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The Economics of Language Policy

Bengt-Arne Wickström and Michele Gazzola

Keynote Speakers:
Victor Ginsburgh, Université Libre de Bruxelles
François Grin, Université de Genève
Stephen May, University of Auckland

Date: 26 - 27 July 2013

The language policy of international bodies or individual countries is a complex and often controversial issue in today’s world, as we can witness in multilingual countries like Belgium, Spain, or the Ukraine. Also the language policies of international entities like the European Union involve many complex problems.

Relevant issues are effective and efficient communication, possible alienation of (parts) of the population, as well as fairness. Language policy, hence, covers issues as different as management of multilingual communication in international organizations and human rights of ethnic minorities.
It raises a number of questions related both to justice and to the efficient allocation of material and symbolic resources among people speaking different languages. Also here we encounter the traditional trade-off between equity and efficiency.

Since the issues involved are interdisciplinary in their nature, the intention of the workshop is to bring together economists with sociolinguists, political scientists and sociologists, as well as scientists from other disciplines without removing the focus of the workshop from economics. The aim of the conference is a scientific exchange on language-policy issues from different methodological perspectives, furthering the development of the field of economics and language and strengthening its theoretical and empirical connections to research on language policy and language planning based in other disciplines.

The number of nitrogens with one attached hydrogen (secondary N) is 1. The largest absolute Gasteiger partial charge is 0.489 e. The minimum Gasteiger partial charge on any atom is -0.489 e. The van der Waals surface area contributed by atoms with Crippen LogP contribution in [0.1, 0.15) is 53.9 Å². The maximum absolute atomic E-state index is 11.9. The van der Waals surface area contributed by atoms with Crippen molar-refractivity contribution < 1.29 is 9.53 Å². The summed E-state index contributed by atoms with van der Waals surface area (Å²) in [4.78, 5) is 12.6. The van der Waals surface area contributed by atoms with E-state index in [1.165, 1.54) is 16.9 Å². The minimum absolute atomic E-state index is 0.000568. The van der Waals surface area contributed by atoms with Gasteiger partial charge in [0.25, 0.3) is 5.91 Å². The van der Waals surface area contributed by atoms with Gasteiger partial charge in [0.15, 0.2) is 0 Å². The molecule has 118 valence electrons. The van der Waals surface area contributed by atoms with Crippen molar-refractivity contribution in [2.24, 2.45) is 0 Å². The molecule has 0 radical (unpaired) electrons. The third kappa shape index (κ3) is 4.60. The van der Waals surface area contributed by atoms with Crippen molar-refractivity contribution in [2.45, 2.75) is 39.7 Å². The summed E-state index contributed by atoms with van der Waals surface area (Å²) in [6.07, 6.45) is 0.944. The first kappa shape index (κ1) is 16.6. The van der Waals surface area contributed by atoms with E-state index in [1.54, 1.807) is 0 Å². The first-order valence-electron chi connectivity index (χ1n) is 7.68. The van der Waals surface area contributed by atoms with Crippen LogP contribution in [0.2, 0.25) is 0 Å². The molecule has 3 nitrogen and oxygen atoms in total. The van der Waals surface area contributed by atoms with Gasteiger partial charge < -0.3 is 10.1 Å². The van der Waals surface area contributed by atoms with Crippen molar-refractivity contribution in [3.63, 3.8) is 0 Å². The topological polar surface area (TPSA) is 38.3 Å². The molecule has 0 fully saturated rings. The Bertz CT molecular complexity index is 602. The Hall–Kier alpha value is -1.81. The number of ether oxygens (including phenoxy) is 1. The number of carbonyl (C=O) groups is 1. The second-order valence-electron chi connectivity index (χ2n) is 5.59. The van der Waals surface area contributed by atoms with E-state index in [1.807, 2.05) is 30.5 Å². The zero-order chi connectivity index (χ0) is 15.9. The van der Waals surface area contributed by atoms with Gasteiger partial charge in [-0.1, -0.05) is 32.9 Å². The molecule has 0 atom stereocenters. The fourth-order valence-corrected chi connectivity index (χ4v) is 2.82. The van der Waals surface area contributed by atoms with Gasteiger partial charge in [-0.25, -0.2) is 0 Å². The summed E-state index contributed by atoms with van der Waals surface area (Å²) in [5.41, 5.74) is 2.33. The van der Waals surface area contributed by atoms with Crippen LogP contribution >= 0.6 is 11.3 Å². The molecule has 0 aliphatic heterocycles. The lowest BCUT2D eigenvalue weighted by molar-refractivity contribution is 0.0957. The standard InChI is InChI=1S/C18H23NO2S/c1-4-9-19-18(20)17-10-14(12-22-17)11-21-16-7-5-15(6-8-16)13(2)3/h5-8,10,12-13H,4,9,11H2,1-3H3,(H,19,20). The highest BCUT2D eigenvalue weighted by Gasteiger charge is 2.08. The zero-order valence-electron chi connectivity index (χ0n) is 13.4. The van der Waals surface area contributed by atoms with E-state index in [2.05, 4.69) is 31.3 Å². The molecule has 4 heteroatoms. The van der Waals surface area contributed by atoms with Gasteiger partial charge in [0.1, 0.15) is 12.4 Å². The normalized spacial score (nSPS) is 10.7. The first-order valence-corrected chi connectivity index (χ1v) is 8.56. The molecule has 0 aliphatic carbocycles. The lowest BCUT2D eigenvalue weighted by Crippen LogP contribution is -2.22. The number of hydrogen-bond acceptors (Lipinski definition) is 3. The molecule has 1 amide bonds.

Papers from economists and researches from other disciplines working on issues of language policy are solicited.
The following is a non-exhaustive list of possible specific themes of individual contributions:
• languages and economic efficiency (e.g. languages in the labor market, language as a public good,
   linguistic diversity and trade, languages and firms)
• language dynamics and network-externality properties
• language and ethnic and social identity
• language and economic and social power
• evaluation of the costs and distributive consequences of alternative language policies
• normative evaluation of official-language policies
• techniques to evaluate the material and symbolic value of languages (e.g. tools adapted from 
   environmental economics)

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